tl;dr: If you are a committed KDE contributor and not a KDE e.V. member, you are doing it wrong. If you are a KDE user, consider helping the KDE User Working Group. Read KDE e.V.’s quarterly reports.
Akademy 2013 is still on its way, and as usual the KDE e.V. General Assembly was held as a part of it. KDE e.V. is the representation and governance body of the KDE community. Membership in this not-for-profit association registered in Berlin, Germany is open to all KDE contributors . Members usually assemble once a year to coordinate, to vote on issues important to the community and to elect representatives and board members as needed. The highlights this year where the discussion of the role of the Community Working Group, the report on the first activities of the newly established Financial Working Group, and the election of one new board member. I was the chairperson of the assembly, and this is my inofficial report.
The role of KDE e.V. is somewhat described by “standing on the shoulders of giants”. It is made up by community members interested in governance matters, and represents the wider KDE community that encompasses all non-technical and technical contributors. On one hand KDE e.V. takes a passive stance, in that it does not directly influence the direction the development of KDE is taking. On the other hand it plays an important role and invariably influences the community by receicing donations, managing funding of development sprints and meetings, covering operational costs like hardware and infrastructure, and of course by running the Akademy conference year after year. This setup is reflected in the working groups that act as focal points for various fields of interest within the community. Working groups as established for marketing, system administration, community, user relations and finance. Notably absent is a development working group, it is commonly accepted that this is not KDE e.V.’s concern. The membership elects a five person board that coordinates the work of the KDE e.V. members and the working groups. KDE e.V. currently has 169 active members, which is an impressive number considering it’s non-technical focus in a development community.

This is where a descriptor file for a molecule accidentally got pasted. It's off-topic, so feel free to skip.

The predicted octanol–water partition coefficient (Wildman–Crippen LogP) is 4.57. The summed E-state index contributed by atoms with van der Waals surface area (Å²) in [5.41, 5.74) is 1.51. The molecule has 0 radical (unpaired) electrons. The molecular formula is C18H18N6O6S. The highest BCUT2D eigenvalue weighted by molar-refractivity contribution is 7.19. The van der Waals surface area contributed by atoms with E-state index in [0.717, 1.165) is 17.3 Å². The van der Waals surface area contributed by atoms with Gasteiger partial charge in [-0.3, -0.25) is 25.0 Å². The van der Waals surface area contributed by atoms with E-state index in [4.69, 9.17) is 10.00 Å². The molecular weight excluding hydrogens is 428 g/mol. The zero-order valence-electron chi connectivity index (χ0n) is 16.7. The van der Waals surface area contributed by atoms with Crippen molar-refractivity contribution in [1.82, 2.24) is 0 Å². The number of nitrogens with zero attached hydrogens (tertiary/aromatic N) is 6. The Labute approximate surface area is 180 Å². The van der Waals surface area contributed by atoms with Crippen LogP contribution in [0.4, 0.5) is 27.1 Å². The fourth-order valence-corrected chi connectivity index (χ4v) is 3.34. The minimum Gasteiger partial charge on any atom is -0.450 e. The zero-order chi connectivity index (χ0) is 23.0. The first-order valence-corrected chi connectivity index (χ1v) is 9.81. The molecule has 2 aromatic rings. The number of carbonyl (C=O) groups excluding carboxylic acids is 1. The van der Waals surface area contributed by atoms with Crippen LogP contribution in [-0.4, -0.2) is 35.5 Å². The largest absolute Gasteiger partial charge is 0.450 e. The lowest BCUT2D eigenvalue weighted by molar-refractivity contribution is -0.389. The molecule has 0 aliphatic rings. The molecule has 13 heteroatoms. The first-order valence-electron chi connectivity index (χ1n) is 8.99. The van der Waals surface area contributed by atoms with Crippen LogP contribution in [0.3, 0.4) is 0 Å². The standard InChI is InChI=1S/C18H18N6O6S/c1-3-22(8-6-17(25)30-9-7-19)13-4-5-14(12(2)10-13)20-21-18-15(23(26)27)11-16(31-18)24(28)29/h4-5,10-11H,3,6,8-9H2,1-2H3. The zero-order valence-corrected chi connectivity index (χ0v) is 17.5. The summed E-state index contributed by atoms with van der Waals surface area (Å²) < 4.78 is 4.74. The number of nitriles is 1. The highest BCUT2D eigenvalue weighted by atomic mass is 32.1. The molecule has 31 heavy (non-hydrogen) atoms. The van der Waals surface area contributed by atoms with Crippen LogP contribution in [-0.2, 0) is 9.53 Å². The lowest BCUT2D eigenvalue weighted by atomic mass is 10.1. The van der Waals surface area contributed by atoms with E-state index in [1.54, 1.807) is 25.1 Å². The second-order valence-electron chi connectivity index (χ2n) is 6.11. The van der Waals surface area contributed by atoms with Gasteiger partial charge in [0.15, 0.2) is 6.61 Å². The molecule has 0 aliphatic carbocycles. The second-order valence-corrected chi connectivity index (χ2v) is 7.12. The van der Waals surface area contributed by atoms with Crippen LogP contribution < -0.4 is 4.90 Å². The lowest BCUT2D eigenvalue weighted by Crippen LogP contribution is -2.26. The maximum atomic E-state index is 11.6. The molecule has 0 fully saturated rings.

The abbreviation “e.V.” stands for “eingetragener Verein”, German for “registered association”. It functions much like a shareholders company in which every member holds exactly one share. This means the membership as a whole is the proprietor of all assets owned by the KDE community, including the KDE trademark and the operational infrastructure. A new member joins the group of joint owners of KDE – quite a responsibility. Dictated by the principle of congruence of power and responsibility the membership in turn assumes the right to allocate funds, elect representatives to related communities et cetera. Because of that, it is necessary that the KDE e.V. membership represents the community of KDE contributors as broadly as possible. Every committed KDE contributor is encouraged to seek membership. Send an email to the KDE community mailing list to express your interest to become a member (details). Only individuals can be members, organizations are invited to become supporting members. As a bonus, supporting members are invited to attend the general assembly.